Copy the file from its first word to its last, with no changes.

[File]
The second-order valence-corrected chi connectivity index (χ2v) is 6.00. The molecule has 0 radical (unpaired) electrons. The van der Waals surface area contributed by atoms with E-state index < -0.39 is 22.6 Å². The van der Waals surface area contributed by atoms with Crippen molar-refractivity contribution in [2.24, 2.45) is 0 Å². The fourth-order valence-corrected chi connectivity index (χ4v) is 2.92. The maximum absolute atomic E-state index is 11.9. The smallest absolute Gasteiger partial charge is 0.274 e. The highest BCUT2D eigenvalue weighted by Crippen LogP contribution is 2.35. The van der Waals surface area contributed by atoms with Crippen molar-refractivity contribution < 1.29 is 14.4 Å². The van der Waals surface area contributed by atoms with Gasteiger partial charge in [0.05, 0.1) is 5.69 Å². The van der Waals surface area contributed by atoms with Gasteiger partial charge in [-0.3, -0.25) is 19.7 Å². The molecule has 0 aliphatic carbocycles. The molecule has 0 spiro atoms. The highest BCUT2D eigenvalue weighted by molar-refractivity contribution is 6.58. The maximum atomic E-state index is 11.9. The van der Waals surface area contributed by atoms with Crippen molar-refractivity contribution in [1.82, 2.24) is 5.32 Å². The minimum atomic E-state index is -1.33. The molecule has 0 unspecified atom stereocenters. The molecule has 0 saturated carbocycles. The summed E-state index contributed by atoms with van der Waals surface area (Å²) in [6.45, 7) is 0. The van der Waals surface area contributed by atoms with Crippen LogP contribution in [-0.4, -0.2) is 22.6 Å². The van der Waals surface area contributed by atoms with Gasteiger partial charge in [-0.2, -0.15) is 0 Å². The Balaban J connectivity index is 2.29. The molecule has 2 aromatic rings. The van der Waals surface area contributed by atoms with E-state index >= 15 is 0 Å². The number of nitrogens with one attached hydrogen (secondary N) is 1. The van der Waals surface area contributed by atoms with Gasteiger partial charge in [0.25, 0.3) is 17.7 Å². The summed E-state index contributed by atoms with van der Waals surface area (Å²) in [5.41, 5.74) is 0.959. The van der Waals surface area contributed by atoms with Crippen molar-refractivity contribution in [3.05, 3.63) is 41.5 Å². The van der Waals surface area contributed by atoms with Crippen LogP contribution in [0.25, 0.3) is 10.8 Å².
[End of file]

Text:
The second-order valence-corrected chi connectivity index (χ2v) is 6.00. The molecule has 0 radical (unpaired) electrons. The van der Waals surface area contributed by atoms with E-state index < -0.39 is 22.6 Å². The van der Waals surface area contributed by atoms with Crippen molar-refractivity contribution in [2.24, 2.45) is 0 Å². The fourth-order valence-corrected chi connectivity index (χ4v) is 2.92. The maximum absolute atomic E-state index is 11.9. The smallest absolute Gasteiger partial charge is 0.274 e. The highest BCUT2D eigenvalue weighted by Crippen LogP contribution is 2.35. The van der Waals surface area contributed by atoms with Crippen molar-refractivity contribution < 1.29 is 14.4 Å². The van der Waals surface area contributed by atoms with Gasteiger partial charge in [0.05, 0.1) is 5.69 Å². The van der Waals surface area contributed by atoms with Gasteiger partial charge in [-0.3, -0.25) is 19.7 Å². The molecule has 0 aliphatic carbocycles. The molecule has 0 spiro atoms. The highest BCUT2D eigenvalue weighted by molar-refractivity contribution is 6.58. The maximum atomic E-state index is 11.9. The van der Waals surface area contributed by atoms with Crippen molar-refractivity contribution in [1.82, 2.24) is 5.32 Å². The minimum atomic E-state index is -1.33. The molecule has 0 unspecified atom stereocenters. The molecule has 0 saturated carbocycles. The summed E-state index contributed by atoms with van der Waals surface area (Å²) in [6.45, 7) is 0. The van der Waals surface area contributed by atoms with Crippen LogP contribution in [-0.4, -0.2) is 22.6 Å². The van der Waals surface area contributed by atoms with Gasteiger partial charge in [-0.2, -0.15) is 0 Å². The Balaban J connectivity index is 2.29. The molecule has 2 aromatic rings. The van der Waals surface area contributed by atoms with E-state index >= 15 is 0 Å². The number of nitrogens with one attached hydrogen (secondary N) is 1. The van der Waals surface area contributed by atoms with Gasteiger partial charge in [0.25, 0.3) is 17.7 Å². The summed E-state index contributed by atoms with van der Waals surface area (Å²) in [5.41, 5.74) is 0.959. The van der Waals surface area contributed by atoms with Crippen molar-refractivity contribution in [3.05, 3.63) is 41.5 Å². The van der Waals surface area contributed by atoms with Crippen LogP contribution in [0.25, 0.3) is 10.8 Å².